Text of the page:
Thanks,

Gabe Paoletti, P.E.

Paoletti Engineering PLLC

Statistics: Posted by gabepaoletti — Tue Apr 13, 2021 8:24 pm

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I co-authored an IEEE paper several years ago comparing ANSI and IEC short circuit calculation methods and how it might affect IEEE 1584 results. Although most results tracked closely, as you might expect if the calculated arcing current was close to a transition from instantaneous to time delay, different methods could have an impact on the arc duration and incident energy.

So, IEEE 1584 is the model for incident energy etc. but it does does not address methods for determining the bolted fault current or clearing time.

Hope that helps clarify!

Statistics: Posted by Jim Phillips (brainfiller) — Fri Apr 09, 2021 8:14 am

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In IEEE 1584, the arcing current and the reduced arcing current are calculated from the bolted short-circuit current to take into account the arc impedance.

This method is relevant when the different sources supplying the short-circuit are voltage sources.

But what about when the one or one of the sources feeding the short-circuit is a power station unit with full size converter (for instance large UPS or PV or wind power station unit with full converter)?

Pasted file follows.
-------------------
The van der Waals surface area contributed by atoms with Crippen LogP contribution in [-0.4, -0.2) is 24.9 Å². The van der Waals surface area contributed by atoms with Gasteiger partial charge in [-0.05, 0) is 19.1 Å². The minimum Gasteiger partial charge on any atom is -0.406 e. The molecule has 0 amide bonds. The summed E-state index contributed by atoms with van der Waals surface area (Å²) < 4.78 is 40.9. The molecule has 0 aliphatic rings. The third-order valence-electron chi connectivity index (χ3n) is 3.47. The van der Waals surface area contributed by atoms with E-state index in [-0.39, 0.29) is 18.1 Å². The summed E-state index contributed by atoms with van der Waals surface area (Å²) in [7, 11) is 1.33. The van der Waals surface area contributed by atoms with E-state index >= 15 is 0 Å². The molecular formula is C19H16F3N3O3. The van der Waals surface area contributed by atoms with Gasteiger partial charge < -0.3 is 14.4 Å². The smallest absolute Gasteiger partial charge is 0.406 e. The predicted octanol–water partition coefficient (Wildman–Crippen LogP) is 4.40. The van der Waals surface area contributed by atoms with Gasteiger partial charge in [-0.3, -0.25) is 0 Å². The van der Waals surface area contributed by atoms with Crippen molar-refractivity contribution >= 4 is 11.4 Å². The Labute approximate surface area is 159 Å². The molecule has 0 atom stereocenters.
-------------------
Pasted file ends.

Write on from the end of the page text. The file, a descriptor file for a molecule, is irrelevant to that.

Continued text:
In this case, for the calculation of the short-circuit current (see IEC 60909-0_2016), the source is modeled in positive-sequence system by a current source. The value of the short-circuit current is therefore independent of the downstream impedance, in particular of the arc impedance.

My question is then the following: is it relevant to use the IEEE 1584 method when one of the sources feeding the short-circuit is a power station unit with full size converter?

Thank you for your contributions on this topic.

Best regards

Philippe Aupetit

Trace software International

Statistics: Posted by Ph. Aupetit — Thu Apr 08, 2021 7:46 am

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The benefits of arc ignition protection zones are fairly limited as the testing conditions (such as closed panel doors) typically fall under the "no likelihood of occurence" in NFPA 70E Table 130.5(C). Work that happens where the testing conditions are invalidated, for example after opening a door or removing a barrier to do voltage testing, still require a risk assessment like for any other type of switchgear. So the hazard is the same, the likelihood of occurrence is lower for conditions that already had a low likelihood. You would need a very mature and detailed electrical safety program for this to make a meaningful difference in working procedures.